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About Mako

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  1. Here's a tip. If you're going to compliment/show appreciation/pay tribute to someone...know their right name! Gary Larson.
  2. Ha! Yes indeed, a stalled wing continues to produce lift (in mass quantities) as long as there is any airflow at all. The real problem with loss of laminar flow over the upper surface is the huge increase in drag rather than a loss of lift. That's what causes you to stop flyin' and start fallin'. L/D is the key to flight!
  3. Using the Bernoulli Effect to explain how a wing produces lift presents some major (and mutliple minor) quandaries. 1) Um...Why are these two particles required to remain the same distance apart? Are they like, married or something? 2) If it is the curved upper (in normal flight) surface of the wing which is producing lift courtesy of Bernoulli, how can an aircraft fly inverted? With the curved surface now on the "bottom" it would seem that the aircraft would plummet. 3) Consider a symetric airfoil. If the Bernoulli effect were the cause of lift it doesn't seem that this design would
  4. True, Tonopah is separate from the Nevada Test Site, both are part of the enormous Nellis Range Complex. To keep this on topic (a bit. Aviation related anyway). Zoom your view out 4 or five clicks. Near the top of the frame you will find a very large crater (a story in itself). Now scroll the view down a bit and you'll find a road heading off to the east. Follow that road to a dry lakebed with a very large airfield/complex. If you do see the complex there is something wrong with your browser because that place does not exist (hint, the dry lake is Groom Lake).
  5. oooooh, look at all the pretty craters! Tonopah test range, Nevada.
  6. How does a bubble work in multiplay? If another human group is fighting AI (or other humans) outside of my bubble, how is it handled? Is my question irrelevant to this discussion? Does the bubble system only apply to offline play?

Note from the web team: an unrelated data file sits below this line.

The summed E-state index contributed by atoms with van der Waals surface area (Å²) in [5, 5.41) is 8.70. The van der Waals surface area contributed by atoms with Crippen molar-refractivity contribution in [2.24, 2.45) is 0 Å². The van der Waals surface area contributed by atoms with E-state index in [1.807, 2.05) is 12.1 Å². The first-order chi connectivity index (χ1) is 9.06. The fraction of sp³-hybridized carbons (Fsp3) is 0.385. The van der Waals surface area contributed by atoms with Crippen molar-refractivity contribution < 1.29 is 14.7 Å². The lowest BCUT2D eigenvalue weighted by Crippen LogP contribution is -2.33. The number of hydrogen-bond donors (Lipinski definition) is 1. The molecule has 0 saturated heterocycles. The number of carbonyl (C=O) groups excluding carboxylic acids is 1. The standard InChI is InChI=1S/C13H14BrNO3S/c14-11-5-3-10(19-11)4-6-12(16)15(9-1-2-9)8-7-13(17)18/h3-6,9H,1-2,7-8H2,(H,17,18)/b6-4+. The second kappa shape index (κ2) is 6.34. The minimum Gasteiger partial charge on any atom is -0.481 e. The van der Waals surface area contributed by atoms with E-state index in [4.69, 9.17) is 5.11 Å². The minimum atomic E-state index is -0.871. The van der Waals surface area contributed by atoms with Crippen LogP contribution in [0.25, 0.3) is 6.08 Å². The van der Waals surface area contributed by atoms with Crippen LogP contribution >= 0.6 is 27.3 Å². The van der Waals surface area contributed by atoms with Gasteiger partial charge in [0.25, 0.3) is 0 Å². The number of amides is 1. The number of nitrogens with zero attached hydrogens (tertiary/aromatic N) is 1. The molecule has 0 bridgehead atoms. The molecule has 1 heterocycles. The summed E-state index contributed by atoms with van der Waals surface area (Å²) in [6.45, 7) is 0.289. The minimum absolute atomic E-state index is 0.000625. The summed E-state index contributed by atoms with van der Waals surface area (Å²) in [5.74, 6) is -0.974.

7. That would be "late'd". I think he was accusing you of caffeine OD.
  8. Oh geez..of course! So complicated that my thinking starts going in circles. Or would that be vortices?
  9. I did say that drag is very high and that is what prevents a large increase in speed when in a dive. I agree that the low acceleration seen in LOMAC is accurate. I understand the relationship between TAS and M (more or less). My statement about TAS vs. IAS was in regard to a previous statement about reduced manuerverability at high altitudes. It is my understanding that the low air density (and thus, low IAS) is the source of the problem not "compression". Am I incorrect?
  10. I just ran a simple test in the F15. I found a source which gives the best climb speed (corresponds to maximum L/D speed) at about 170 kts. Payload wasn't specified so I just took 50% fuel. Under these conditions I obtain an L/D of about 9. I got a similar number at 1000m and 9000m. There are possible problems with my experiment. 1) Wrong speed. If 170 were too fast or too slow the true max L/D would be higher still. 2) Wrong payload. This would only affect the speed at which max L/D is obtained. 3) I used the distance measuring utility on the map. There may be accuracy p
  11. Actually using TAS is not very useful for anything other than navigation. For aerodynamic considerations IAS should be used, it really is telling you how much air is flowing around your aircraft. As an example, by using IAS for your "stall speed" you will use the same value independant of altitude. Whereas by using TAS you will have to adjust for altitude. At 40k there is not "a lot of air going over your control surfaces". While the air molecules may be moving faster over your control surfaces, there are not very many of them. The fewer molecules there are, the less force on the surfaces.
  12. This sounds a lot like was happening to me at one time. I don't know why it was happening but I do know what was happening. After about three to five minutes of flying online, my computer would simply stop sending UDP (or was it TCP, I forget which) packets to the host. The inbound stuff was fine. I used a packet sniffer to determine this. Like you said...extreme stealth. Pretty boring actually. The problem resolved when I reformatted (for another reason).
  13. Like my ol' Pappy used to say; "When in worry or in doubt, run in circles, scream and shout!" :lol:
  14. I've never been to the theater of LOMAC but I do have a bit of knowledge about wind, waves and swells. I don't think the Black Sea is large enough to support a significant swell without high winds and whitecapping. I haven't heard of Yalta being a Mecca for surfers :wink: . Vertical deck movement would probably make a "realistic" landing very difficult to simulate. As it is now, there are some who complain about how easy or "scripted" the landings are. Other than a visual effect, what would be the point of a pitching/rolling flight deck? Would you alter your approach?
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